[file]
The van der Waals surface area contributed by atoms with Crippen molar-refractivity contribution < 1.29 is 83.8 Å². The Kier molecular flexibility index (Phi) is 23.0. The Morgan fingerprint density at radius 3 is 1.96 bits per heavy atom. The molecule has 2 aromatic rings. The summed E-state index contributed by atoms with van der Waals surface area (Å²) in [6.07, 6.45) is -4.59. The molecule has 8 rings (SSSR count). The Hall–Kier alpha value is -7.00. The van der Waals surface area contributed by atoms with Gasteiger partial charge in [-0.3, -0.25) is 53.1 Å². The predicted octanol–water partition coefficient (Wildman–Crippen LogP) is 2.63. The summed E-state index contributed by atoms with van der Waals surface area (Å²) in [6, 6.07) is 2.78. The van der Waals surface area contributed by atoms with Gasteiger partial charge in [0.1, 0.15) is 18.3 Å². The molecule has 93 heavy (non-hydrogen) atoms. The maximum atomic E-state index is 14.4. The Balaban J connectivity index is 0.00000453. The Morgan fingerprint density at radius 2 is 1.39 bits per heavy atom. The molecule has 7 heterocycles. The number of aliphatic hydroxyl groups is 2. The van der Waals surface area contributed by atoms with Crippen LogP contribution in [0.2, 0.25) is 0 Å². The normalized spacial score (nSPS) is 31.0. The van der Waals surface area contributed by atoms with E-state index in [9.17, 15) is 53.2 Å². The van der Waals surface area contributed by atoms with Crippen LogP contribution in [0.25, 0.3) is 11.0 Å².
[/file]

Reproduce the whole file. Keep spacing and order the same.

The van der Waals surface area contributed by atoms with Crippen molar-refractivity contribution < 1.29 is 83.8 Å². The Kier molecular flexibility index (Phi) is 23.0. The Morgan fingerprint density at radius 3 is 1.96 bits per heavy atom. The molecule has 2 aromatic rings. The summed E-state index contributed by atoms with van der Waals surface area (Å²) in [6.07, 6.45) is -4.59. The molecule has 8 rings (SSSR count). The Hall–Kier alpha value is -7.00. The van der Waals surface area contributed by atoms with Gasteiger partial charge in [-0.3, -0.25) is 53.1 Å². The predicted octanol–water partition coefficient (Wildman–Crippen LogP) is 2.63. The summed E-state index contributed by atoms with van der Waals surface area (Å²) in [6, 6.07) is 2.78. The van der Waals surface area contributed by atoms with Gasteiger partial charge in [0.1, 0.15) is 18.3 Å². The molecule has 93 heavy (non-hydrogen) atoms. The maximum atomic E-state index is 14.4. The Balaban J connectivity index is 0.00000453. The Morgan fingerprint density at radius 2 is 1.39 bits per heavy atom. The molecule has 7 heterocycles. The number of aliphatic hydroxyl groups is 2. The van der Waals surface area contributed by atoms with Crippen LogP contribution in [0.2, 0.25) is 0 Å². The normalized spacial score (nSPS) is 31.0. The van der Waals surface area contributed by atoms with E-state index in [9.17, 15) is 53.2 Å². The van der Waals surface area contributed by atoms with Crippen LogP contribution in [0.25, 0.3) is 11.0 Å².